For part two of this posting on the new Infectious Diseases Society of America (IDSA) methicillin resistant Staphylococcus aureus (MRSA) guidelines, I would like to comment on some of the executive summary points made about MRSA bone and joint infections. I will use a similar format as before with posting the actual text and then adding my comments in italics.
Unlike the previous post (http://bit.ly/e4bsdr  ), I have decided to keep in the guideline’s evidence gradings so you can determine for yourself whether you feel the recommendations are of a high enough level of medical evidence. I have also left the numbering intact so you can compare it to the original document found at http://cid.oxfordjournals.org/content/early/2011/01/04/cid.ciq146.abstract  ).
V. What is the management of MRSA bone and joint infections?
36. Surgical debridement and drainage of associated soft tissue abscesses is the mainstay of therapy and should be performed (whenever feasible) (A-II). This is a recommendation made with a high level of evidence, which supports the common thinking that surgery is important when practical. I added the “when feasible” because of the increasingly strong body of evidence that supports “medical” or non-surgical therapy of osteomyelitis. That being said, those studies have not specifically looked at MRSA. Whether surgery is any more important in MRSA osteomyelitis in comparison to other organisms has not been established.
37. The optimal route of administration of antibiotic therapy has not been established. Parenteral, oral or initial parenteral therapy followed by oral therapy may be used depending on individual patient circumstances (A-III). Much like I have lectured and written on in the past, the whole “six weeks of IV therapy” thing has never been based in any good human evidence. In fact, newer and stronger evidence points to alternative regimens like oral therapy alone or a short course of parenteral therapy followed by oral antibiotic therapy as effective. I am pleased to see this recognized in this document.
38. Antibiotics available for parenteral administration include IV vancomycin (B-II) and daptomycin 6 mg/kg/dose IV once daily (B-II). Some antibiotic options with parenteral and oral routes of administration include the following: TMP-SMX 4 mg/kg/dose (TMP component) twice daily in combination with rifampin 600 mg once daily (B-II), linezolid 600 mg twice daily (B-II) and clindamycin 600 mg every 8 h (B-III).
39. Some experts recommend the addition of rifampin 600 mg daily or 300–450 mg PO twice daily to the antibiotic chosen above (B-III). For patients with concurrent bacteremia, rifampin should be added after clearance of bacteremia. This is where it gets interesting. Yes, I have known about the concept of adding rifampin to other antibiotics to treat MRSA (never use it single agent as resistance develops rapidly) but I have never used it nor felt it was all that necessary. I am surprised to see it mentioned numerous times in this document. It is listed not only here but also in the “osteoarticular device” related infection section.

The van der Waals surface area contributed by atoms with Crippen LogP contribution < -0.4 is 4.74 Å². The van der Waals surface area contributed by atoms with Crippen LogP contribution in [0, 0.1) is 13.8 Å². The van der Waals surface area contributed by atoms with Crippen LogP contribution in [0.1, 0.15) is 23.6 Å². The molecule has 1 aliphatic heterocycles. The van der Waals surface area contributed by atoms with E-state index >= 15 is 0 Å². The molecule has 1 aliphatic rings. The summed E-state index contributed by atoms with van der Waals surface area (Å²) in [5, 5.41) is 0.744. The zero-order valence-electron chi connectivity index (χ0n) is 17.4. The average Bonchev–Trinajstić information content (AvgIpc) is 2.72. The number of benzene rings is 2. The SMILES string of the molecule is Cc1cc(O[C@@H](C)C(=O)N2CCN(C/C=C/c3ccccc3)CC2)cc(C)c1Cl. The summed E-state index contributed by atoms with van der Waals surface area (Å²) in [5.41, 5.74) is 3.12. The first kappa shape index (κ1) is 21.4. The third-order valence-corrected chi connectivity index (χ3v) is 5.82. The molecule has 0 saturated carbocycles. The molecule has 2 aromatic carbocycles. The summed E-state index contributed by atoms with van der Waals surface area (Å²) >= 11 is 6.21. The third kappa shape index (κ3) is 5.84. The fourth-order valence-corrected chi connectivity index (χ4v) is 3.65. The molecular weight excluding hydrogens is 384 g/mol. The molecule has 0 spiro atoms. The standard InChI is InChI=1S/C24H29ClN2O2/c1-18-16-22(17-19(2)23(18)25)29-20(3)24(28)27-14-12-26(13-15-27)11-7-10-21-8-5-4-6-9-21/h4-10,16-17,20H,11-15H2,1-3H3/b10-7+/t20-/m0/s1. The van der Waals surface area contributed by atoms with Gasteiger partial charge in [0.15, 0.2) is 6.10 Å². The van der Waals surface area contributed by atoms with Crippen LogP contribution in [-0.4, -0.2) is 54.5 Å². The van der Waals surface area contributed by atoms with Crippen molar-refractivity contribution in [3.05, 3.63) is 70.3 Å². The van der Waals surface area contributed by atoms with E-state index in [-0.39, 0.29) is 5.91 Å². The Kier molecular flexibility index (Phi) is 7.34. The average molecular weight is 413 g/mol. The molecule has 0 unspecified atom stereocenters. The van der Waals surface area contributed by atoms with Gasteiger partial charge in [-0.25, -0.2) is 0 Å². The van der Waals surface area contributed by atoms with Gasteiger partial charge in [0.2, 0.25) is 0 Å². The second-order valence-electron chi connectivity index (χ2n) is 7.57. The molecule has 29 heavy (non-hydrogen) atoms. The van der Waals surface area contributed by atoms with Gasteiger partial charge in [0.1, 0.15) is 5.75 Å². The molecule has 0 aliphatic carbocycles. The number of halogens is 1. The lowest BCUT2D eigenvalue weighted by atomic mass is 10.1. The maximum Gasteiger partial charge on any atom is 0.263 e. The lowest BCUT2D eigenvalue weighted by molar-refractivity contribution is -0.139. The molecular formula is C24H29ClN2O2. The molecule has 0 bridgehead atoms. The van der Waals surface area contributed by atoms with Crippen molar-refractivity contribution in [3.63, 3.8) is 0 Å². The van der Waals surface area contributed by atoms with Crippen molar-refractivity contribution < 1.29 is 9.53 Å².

Notice the level B-III rating. This means a “moderate level of evidence and a recommendation based on expert opinion, clinical experience … ,” not randomized controlled trials. In fact, if you look at the “evidence summary” section that covers rifampin, I still am not terribly convinced. I will have to see if I start incorporating it into my treatment.
40. The optimal duration of therapy for MRSA osteomyelitis is unknown. A minimum eight-week course is recommended (A-II). Some experts suggest an additional one to three months (and possibly longer for chronic infection or if debridement is not performed) of oral rifampin-based combination therapy with TMP-SMX, doxycycline-minocycline, clindamycin, or a fluoroquinolone, chosen on the basis of susceptibilities (C-III). Again, add rifampin to oral regimens. This recommendation contains even a lower evidence rating of “C,” meaning “poor evidence to support a recommendation.”
41. Magnetic resonance imaging (MRI) with gadolinium is the imaging modality of choice, particularly for detection of early osteomyelitis and associated soft-tissue disease (A-II). Erythrocyte sedimentation rate (ESR) and/or C-reactive protein (CRP) level may be helpful to guide response to therapy. There is nothing particularly remarkable here. I left it in for the sake of completeness.
In the next blog, I will discuss what the IDSA MRSA guidelines recommend on vancomycin dosing. I welcome your comments about these blogs on the new IDSA MRSA guidelines.
Editor’s note: This blog was originally published at http://www.leinfections.com/category/antibiotics/  and has been adapted with permission from Warren Joseph, DPM, FIDSA, and Data Trace Publishing Company. For more information about the Handbook of Lower Extremity Infections, visit www.leinfections.com/  .